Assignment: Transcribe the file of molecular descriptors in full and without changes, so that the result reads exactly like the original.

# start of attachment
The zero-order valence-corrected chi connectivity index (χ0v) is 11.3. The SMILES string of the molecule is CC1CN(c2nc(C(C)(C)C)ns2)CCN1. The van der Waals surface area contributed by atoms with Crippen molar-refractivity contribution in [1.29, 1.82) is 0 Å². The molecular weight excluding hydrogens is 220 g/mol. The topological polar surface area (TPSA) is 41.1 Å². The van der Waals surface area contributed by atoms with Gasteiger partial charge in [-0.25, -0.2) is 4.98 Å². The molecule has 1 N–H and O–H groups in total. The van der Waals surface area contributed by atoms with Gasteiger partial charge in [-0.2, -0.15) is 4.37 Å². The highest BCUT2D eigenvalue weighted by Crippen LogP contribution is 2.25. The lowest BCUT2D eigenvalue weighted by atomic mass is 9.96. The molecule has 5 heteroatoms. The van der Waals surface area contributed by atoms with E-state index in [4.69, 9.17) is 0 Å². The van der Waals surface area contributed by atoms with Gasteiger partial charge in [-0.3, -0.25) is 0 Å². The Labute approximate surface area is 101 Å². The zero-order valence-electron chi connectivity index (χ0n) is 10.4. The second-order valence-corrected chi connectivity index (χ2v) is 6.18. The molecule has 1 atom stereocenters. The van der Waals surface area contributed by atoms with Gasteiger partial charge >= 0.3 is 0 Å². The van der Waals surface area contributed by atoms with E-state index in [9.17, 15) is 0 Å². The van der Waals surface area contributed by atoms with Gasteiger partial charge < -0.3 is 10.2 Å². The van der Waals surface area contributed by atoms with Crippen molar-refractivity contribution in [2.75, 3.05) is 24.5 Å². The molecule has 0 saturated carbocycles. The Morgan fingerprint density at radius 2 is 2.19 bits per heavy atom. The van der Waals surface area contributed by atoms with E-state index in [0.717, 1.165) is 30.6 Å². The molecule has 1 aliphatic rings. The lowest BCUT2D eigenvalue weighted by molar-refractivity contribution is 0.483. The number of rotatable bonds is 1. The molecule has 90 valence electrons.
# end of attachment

The zero-order valence-corrected chi connectivity index (χ0v) is 11.3. The SMILES string of the molecule is CC1CN(c2nc(C(C)(C)C)ns2)CCN1. The van der Waals surface area contributed by atoms with Crippen molar-refractivity contribution in [1.29, 1.82) is 0 Å². The molecular weight excluding hydrogens is 220 g/mol. The topological polar surface area (TPSA) is 41.1 Å². The van der Waals surface area contributed by atoms with Gasteiger partial charge in [-0.25, -0.2) is 4.98 Å². The molecule has 1 N–H and O–H groups in total. The van der Waals surface area contributed by atoms with Gasteiger partial charge in [-0.2, -0.15) is 4.37 Å². The highest BCUT2D eigenvalue weighted by Crippen LogP contribution is 2.25. The lowest BCUT2D eigenvalue weighted by atomic mass is 9.96. The molecule has 5 heteroatoms. The van der Waals surface area contributed by atoms with E-state index in [4.69, 9.17) is 0 Å². The van der Waals surface area contributed by atoms with Gasteiger partial charge in [-0.3, -0.25) is 0 Å². The Labute approximate surface area is 101 Å². The zero-order valence-electron chi connectivity index (χ0n) is 10.4. The second-order valence-corrected chi connectivity index (χ2v) is 6.18. The molecule has 1 atom stereocenters. The van der Waals surface area contributed by atoms with Gasteiger partial charge >= 0.3 is 0 Å². The van der Waals surface area contributed by atoms with E-state index in [9.17, 15) is 0 Å². The van der Waals surface area contributed by atoms with Gasteiger partial charge < -0.3 is 10.2 Å². The van der Waals surface area contributed by atoms with Crippen molar-refractivity contribution in [2.75, 3.05) is 24.5 Å². The molecule has 0 saturated carbocycles. The Morgan fingerprint density at radius 2 is 2.19 bits per heavy atom. The van der Waals surface area contributed by atoms with E-state index in [0.717, 1.165) is 30.6 Å². The molecule has 1 aliphatic rings. The lowest BCUT2D eigenvalue weighted by molar-refractivity contribution is 0.483. The number of rotatable bonds is 1. The molecule has 90 valence electrons.